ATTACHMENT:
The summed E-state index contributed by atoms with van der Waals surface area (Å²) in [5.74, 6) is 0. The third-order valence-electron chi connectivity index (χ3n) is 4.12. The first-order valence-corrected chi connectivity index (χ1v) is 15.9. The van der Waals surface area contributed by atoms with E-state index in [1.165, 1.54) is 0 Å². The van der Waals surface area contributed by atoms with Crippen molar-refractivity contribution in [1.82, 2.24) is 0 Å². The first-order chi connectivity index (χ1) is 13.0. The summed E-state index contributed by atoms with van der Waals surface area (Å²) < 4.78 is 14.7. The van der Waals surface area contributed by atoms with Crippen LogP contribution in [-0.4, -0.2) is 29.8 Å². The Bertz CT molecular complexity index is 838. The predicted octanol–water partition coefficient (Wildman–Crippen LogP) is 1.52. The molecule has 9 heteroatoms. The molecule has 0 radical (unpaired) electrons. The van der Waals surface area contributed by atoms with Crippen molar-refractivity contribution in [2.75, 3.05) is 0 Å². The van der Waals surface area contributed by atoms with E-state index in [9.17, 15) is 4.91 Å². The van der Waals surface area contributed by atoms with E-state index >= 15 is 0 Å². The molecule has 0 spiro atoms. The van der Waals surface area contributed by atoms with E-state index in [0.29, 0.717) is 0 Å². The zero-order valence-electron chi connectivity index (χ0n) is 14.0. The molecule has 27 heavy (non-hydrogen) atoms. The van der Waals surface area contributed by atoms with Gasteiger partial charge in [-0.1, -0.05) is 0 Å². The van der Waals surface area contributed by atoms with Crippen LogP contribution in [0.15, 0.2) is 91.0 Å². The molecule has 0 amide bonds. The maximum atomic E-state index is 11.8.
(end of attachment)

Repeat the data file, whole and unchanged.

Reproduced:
The summed E-state index contributed by atoms with van der Waals surface area (Å²) in [5.74, 6) is 0. The third-order valence-electron chi connectivity index (χ3n) is 4.12. The first-order valence-corrected chi connectivity index (χ1v) is 15.9. The van der Waals surface area contributed by atoms with E-state index in [1.165, 1.54) is 0 Å². The van der Waals surface area contributed by atoms with Crippen molar-refractivity contribution in [1.82, 2.24) is 0 Å². The first-order chi connectivity index (χ1) is 13.0. The summed E-state index contributed by atoms with van der Waals surface area (Å²) < 4.78 is 14.7. The van der Waals surface area contributed by atoms with Crippen LogP contribution in [-0.4, -0.2) is 29.8 Å². The Bertz CT molecular complexity index is 838. The predicted octanol–water partition coefficient (Wildman–Crippen LogP) is 1.52. The molecule has 9 heteroatoms. The molecule has 0 radical (unpaired) electrons. The van der Waals surface area contributed by atoms with Crippen molar-refractivity contribution in [2.75, 3.05) is 0 Å². The van der Waals surface area contributed by atoms with E-state index in [9.17, 15) is 4.91 Å². The van der Waals surface area contributed by atoms with E-state index >= 15 is 0 Å². The molecule has 0 spiro atoms. The van der Waals surface area contributed by atoms with E-state index in [0.29, 0.717) is 0 Å². The zero-order valence-electron chi connectivity index (χ0n) is 14.0. The molecule has 27 heavy (non-hydrogen) atoms. The van der Waals surface area contributed by atoms with Gasteiger partial charge in [-0.1, -0.05) is 0 Å². The van der Waals surface area contributed by atoms with Crippen LogP contribution in [0.15, 0.2) is 91.0 Å². The molecule has 0 amide bonds. The maximum atomic E-state index is 11.8.